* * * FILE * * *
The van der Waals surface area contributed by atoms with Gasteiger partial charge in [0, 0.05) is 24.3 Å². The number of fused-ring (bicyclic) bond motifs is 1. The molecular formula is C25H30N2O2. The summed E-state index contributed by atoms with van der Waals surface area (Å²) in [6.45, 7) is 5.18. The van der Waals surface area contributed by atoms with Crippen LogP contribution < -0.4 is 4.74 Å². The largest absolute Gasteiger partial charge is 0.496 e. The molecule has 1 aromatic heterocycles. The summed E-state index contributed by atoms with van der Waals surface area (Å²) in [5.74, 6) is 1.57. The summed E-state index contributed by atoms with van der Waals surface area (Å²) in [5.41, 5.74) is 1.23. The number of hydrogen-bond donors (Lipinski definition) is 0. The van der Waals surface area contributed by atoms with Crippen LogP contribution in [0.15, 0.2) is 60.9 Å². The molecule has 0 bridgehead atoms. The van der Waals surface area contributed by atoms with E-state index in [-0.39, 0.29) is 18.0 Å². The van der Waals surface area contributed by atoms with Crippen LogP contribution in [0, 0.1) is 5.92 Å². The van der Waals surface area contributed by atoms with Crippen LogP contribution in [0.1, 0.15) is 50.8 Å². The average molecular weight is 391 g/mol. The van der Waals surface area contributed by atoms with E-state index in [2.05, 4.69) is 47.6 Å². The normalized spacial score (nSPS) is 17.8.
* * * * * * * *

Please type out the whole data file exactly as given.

The van der Waals surface area contributed by atoms with Gasteiger partial charge in [0, 0.05) is 24.3 Å². The number of fused-ring (bicyclic) bond motifs is 1. The molecular formula is C25H30N2O2. The summed E-state index contributed by atoms with van der Waals surface area (Å²) in [6.45, 7) is 5.18. The van der Waals surface area contributed by atoms with Crippen LogP contribution < -0.4 is 4.74 Å². The largest absolute Gasteiger partial charge is 0.496 e. The molecule has 1 aromatic heterocycles. The summed E-state index contributed by atoms with van der Waals surface area (Å²) in [5.74, 6) is 1.57. The summed E-state index contributed by atoms with van der Waals surface area (Å²) in [5.41, 5.74) is 1.23. The number of hydrogen-bond donors (Lipinski definition) is 0. The van der Waals surface area contributed by atoms with Crippen LogP contribution in [0.15, 0.2) is 60.9 Å². The molecule has 0 bridgehead atoms. The van der Waals surface area contributed by atoms with E-state index in [-0.39, 0.29) is 18.0 Å². The van der Waals surface area contributed by atoms with Crippen LogP contribution in [0, 0.1) is 5.92 Å². The van der Waals surface area contributed by atoms with Crippen LogP contribution in [0.1, 0.15) is 50.8 Å². The average molecular weight is 391 g/mol. The van der Waals surface area contributed by atoms with E-state index in [2.05, 4.69) is 47.6 Å². The normalized spacial score (nSPS) is 17.8.